Australian Research Council journal listScott Morrison
(05.07.2014 19:37h)

This post may only be of interest to Australian mathematicians; sorry! Summary: A number of mathematics journals e.g. Quantum Topology, Forum of Mathematics Sigma and Pi, and probably many others , are not listed on the new official journal list in Australia. Please, help identify missing journals, and submit feedback via Every few years the Australian Research Council updates their “official list of journals”. One might wonder why it’s necessary to have such a list, but nevertheless it is there, and it is important that it is accurate because the research outputs of Australian mathematicians are essentially filtered by ... [Link]

Course on categorical actionsBen Webster
(05.07.2014 19:37h)

I have the excellent luck to be sending this semester in Paris, thanks to the Fondation Sciences Mathématiques de Paris. Part of the deal is that I’m giving a weekly course at the “graduate level” though I think I have more professors than graduate students in the course on higher representation theory. Also thanks to FSMP, the course is being videotaped and posted online; the first installment is up here. I’m also posting the videos and additional commentary on a WordPress site; if you have any questions, you can always ask them there or here, but maybe it’s more germane ... [Link]

Postdocs at ANUScott Morrison
(05.07.2014 19:37h)

Tony Licata and I are each now hiring a postdoc at the Mathematical Sciences Institute of the Australian National University. We intend that these will be 2 year positions, with minimal teaching requirements. There is an informal description of the jobs at, including some information about the grants funding these positions. The official ad is online at and you can find it on MathJobs at Please contact us if you have questions, and please encourage good Ph.D. students especially with interests in subfactors, fusion categories, categorification, or related subjects to apply! [Link]

Mathematics Literature Project progressScott Morrison
(05.07.2014 19:37h)

We’ve made some good progress over at the Mathematics Literature Project. In particular, we’ve completely analyzed the 2013 issues of five journals: Adv. Math. Algebr. Geom. Topol. Ann. of Math. 2 Discrete Math. Geom. Funct. Anal. The colour coded bars show the fractions of papers available on the arXiv, available on authors’ webpages, and not freely accessible at all; these now appear all over the wiki, but unfortunately don’t update automatically. Over at the wiki you can hover over these bars to get the numerical totals, too. Thanks everyone for your contributions so far! If you’ve just arrived, check out ... [Link]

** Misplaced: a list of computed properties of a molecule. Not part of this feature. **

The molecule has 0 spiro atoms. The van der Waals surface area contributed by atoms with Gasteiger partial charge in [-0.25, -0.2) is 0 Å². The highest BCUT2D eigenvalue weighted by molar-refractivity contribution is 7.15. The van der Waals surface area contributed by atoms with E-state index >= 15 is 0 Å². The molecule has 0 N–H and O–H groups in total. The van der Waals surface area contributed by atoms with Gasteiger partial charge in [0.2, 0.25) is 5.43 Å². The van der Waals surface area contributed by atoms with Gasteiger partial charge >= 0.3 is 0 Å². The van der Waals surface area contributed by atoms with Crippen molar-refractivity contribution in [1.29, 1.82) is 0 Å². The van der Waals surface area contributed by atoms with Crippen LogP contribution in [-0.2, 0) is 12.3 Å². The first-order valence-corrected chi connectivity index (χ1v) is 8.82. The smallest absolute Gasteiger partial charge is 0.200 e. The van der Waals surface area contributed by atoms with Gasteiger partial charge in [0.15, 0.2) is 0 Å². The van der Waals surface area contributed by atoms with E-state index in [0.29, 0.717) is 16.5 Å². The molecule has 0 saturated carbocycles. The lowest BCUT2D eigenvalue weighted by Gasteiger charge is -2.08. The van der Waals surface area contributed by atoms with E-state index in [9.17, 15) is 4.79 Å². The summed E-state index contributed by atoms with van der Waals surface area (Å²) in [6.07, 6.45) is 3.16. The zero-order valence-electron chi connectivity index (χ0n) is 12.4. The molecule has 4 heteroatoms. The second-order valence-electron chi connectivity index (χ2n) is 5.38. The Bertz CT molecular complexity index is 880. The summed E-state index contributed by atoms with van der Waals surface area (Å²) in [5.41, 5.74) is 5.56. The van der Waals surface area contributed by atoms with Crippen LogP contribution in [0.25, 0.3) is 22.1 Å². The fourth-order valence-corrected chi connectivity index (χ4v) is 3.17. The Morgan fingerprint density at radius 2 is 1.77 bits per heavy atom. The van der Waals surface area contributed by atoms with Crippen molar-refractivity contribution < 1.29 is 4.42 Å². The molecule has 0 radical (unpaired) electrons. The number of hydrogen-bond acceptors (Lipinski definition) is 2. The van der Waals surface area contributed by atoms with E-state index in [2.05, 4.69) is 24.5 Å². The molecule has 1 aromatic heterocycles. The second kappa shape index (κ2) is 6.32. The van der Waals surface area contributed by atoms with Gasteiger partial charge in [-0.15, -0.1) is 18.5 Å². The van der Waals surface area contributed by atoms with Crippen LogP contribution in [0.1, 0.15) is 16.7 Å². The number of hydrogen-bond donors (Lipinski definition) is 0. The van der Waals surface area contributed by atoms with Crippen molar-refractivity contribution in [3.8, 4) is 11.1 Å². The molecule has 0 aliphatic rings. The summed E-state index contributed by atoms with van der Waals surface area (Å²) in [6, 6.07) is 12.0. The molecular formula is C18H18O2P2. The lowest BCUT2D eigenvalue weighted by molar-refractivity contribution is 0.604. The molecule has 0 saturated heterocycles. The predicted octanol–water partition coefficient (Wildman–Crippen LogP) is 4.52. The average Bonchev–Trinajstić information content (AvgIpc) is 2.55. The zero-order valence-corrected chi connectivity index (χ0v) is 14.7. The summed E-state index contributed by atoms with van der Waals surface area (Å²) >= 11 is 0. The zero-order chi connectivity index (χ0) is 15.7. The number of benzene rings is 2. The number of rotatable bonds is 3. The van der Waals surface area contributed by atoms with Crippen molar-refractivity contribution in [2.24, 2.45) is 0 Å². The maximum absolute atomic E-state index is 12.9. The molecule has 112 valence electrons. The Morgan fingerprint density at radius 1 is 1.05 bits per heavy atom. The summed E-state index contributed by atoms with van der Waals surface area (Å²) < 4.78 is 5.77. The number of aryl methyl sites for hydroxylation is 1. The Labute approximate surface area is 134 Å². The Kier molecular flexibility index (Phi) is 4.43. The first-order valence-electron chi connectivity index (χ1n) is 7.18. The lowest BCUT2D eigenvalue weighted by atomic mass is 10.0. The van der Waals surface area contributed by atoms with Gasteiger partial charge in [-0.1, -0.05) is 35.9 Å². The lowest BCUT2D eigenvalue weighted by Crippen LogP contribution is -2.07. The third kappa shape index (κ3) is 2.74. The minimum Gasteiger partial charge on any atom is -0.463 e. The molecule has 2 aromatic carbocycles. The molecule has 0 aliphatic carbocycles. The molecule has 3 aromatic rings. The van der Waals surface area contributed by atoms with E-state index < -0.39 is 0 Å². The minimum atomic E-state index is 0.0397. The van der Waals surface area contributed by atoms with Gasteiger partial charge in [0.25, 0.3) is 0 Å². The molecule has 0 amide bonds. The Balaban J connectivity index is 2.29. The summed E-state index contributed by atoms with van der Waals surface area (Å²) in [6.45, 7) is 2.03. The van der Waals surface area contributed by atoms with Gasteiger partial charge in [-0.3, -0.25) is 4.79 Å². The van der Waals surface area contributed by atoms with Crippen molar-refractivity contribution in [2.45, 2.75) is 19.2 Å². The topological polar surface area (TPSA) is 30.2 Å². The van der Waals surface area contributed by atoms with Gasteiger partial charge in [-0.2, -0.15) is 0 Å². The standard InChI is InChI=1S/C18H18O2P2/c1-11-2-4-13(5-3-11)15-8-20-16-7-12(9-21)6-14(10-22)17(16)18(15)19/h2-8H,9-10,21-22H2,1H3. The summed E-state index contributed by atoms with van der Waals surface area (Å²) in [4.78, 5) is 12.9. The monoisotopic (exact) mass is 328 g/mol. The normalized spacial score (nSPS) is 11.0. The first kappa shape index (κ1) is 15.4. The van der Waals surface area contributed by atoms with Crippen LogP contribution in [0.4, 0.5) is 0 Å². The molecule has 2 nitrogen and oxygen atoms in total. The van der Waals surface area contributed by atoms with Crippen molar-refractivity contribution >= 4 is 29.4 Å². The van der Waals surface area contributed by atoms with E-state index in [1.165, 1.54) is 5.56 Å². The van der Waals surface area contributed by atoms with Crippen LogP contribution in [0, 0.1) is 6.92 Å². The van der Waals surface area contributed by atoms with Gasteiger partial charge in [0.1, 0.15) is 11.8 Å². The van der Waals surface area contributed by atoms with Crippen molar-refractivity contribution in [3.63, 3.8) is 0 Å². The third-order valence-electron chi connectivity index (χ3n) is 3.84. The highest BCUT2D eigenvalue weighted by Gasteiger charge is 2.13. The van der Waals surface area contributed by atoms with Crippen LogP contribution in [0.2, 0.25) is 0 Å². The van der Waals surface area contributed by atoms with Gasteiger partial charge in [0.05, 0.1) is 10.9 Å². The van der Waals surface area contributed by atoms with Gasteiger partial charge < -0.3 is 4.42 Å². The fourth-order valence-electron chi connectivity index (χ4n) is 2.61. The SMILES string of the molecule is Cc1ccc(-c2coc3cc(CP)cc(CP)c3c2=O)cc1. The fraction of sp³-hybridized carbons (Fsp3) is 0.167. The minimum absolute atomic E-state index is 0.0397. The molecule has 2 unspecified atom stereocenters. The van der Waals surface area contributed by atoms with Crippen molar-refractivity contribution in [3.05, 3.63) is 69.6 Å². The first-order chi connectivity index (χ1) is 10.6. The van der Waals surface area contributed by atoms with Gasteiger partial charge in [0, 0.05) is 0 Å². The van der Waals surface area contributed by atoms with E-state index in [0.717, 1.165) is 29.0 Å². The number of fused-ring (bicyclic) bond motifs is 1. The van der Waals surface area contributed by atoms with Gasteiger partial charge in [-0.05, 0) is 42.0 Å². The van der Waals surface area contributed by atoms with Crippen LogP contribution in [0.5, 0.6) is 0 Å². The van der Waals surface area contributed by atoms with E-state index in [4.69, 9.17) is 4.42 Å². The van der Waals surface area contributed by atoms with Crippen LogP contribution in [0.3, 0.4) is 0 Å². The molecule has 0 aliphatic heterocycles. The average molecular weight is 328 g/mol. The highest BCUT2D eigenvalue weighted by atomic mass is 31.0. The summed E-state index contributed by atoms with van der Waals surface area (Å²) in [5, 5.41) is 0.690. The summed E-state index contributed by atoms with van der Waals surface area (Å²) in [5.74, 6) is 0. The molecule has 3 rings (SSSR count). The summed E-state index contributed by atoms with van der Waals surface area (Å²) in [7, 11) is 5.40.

An editable database tracking freely accessible mathematics literature.Scott Morrison
(05.07.2014 19:37h)

This post continues a discussion started by Tim Gowers on google+. [1] [2] For the impatient, go visit, or for the really impatient 2013 . It would be nice to know how much of the mathematical literature is freely accessible. Here by ‘freely accessible’ I mean “there is a URL which, in any browser anywhere in the world, resolves to the contents of the article”. And my intention throughout is that this article is legitimately hosted, either on the arxiv, on an institutional repository, or on an author’s webpage, but I don’t care how the article is actually ... [Link]

From the drawers of the museumNoah Snyder
(05.07.2014 19:37h)

One of my amateur interests is paleontology. Paleontologists looking for new examples have two options: go out in the field and dig up a new example, or go looking through drawers of museums to find old examples that had been overlooked. In this blog post I want to give an interesting example of the latter kind of research being useful in mathematics. Namely in discussions with Zhengwei Liu, we realized that an old example of Ocneanu’s gives an answer to a question that was thought to be open. One of the central problems in fusion categories is to determine to ... [Link]